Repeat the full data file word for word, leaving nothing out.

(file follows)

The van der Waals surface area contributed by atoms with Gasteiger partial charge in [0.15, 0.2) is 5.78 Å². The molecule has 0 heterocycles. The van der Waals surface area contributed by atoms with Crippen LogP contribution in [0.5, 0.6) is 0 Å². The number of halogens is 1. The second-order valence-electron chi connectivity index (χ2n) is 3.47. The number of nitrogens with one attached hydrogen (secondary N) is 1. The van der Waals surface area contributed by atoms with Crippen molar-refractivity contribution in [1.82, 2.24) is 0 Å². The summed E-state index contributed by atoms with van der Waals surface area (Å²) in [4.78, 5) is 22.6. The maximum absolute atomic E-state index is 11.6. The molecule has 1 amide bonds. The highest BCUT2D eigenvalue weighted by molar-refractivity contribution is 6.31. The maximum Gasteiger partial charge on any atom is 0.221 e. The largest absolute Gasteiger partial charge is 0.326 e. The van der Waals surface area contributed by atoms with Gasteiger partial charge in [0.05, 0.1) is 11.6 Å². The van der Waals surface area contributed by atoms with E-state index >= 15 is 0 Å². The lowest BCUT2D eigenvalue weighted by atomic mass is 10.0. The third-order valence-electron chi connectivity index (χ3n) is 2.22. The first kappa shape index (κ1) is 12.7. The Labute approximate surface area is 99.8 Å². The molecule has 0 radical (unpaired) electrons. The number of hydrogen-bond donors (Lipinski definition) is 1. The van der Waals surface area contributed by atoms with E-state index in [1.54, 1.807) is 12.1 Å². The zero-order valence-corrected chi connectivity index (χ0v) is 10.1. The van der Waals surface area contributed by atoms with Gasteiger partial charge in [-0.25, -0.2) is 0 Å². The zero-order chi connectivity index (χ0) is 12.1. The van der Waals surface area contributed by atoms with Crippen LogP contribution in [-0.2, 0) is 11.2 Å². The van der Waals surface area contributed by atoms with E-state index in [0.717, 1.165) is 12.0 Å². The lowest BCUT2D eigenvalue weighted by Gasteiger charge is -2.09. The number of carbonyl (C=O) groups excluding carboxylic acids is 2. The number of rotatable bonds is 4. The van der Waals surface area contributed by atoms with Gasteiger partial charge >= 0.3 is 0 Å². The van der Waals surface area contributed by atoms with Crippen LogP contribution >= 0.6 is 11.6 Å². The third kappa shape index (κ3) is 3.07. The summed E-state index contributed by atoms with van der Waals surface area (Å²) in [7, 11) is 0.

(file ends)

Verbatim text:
The van der Waals surface area contributed by atoms with Gasteiger partial charge in [0.15, 0.2) is 5.78 Å². The molecule has 0 heterocycles. The van der Waals surface area contributed by atoms with Crippen LogP contribution in [0.5, 0.6) is 0 Å². The number of halogens is 1. The second-order valence-electron chi connectivity index (χ2n) is 3.47. The number of nitrogens with one attached hydrogen (secondary N) is 1. The van der Waals surface area contributed by atoms with Crippen molar-refractivity contribution in [1.82, 2.24) is 0 Å². The summed E-state index contributed by atoms with van der Waals surface area (Å²) in [4.78, 5) is 22.6. The maximum absolute atomic E-state index is 11.6. The molecule has 1 amide bonds. The highest BCUT2D eigenvalue weighted by molar-refractivity contribution is 6.31. The maximum Gasteiger partial charge on any atom is 0.221 e. The largest absolute Gasteiger partial charge is 0.326 e. The van der Waals surface area contributed by atoms with Gasteiger partial charge in [0.05, 0.1) is 11.6 Å². The van der Waals surface area contributed by atoms with E-state index >= 15 is 0 Å². The lowest BCUT2D eigenvalue weighted by atomic mass is 10.0. The third-order valence-electron chi connectivity index (χ3n) is 2.22. The first kappa shape index (κ1) is 12.7. The Labute approximate surface area is 99.8 Å². The molecule has 0 radical (unpaired) electrons. The number of hydrogen-bond donors (Lipinski definition) is 1. The van der Waals surface area contributed by atoms with E-state index in [1.54, 1.807) is 12.1 Å². The zero-order valence-corrected chi connectivity index (χ0v) is 10.1. The van der Waals surface area contributed by atoms with Gasteiger partial charge in [-0.25, -0.2) is 0 Å². The zero-order chi connectivity index (χ0) is 12.1. The van der Waals surface area contributed by atoms with Crippen LogP contribution in [-0.2, 0) is 11.2 Å². The van der Waals surface area contributed by atoms with E-state index in [0.717, 1.165) is 12.0 Å². The lowest BCUT2D eigenvalue weighted by Gasteiger charge is -2.09. The number of carbonyl (C=O) groups excluding carboxylic acids is 2. The number of rotatable bonds is 4. The van der Waals surface area contributed by atoms with Gasteiger partial charge >= 0.3 is 0 Å². The van der Waals surface area contributed by atoms with Crippen LogP contribution >= 0.6 is 11.6 Å². The third kappa shape index (κ3) is 3.07. The summed E-state index contributed by atoms with van der Waals surface area (Å²) in [7, 11) is 0.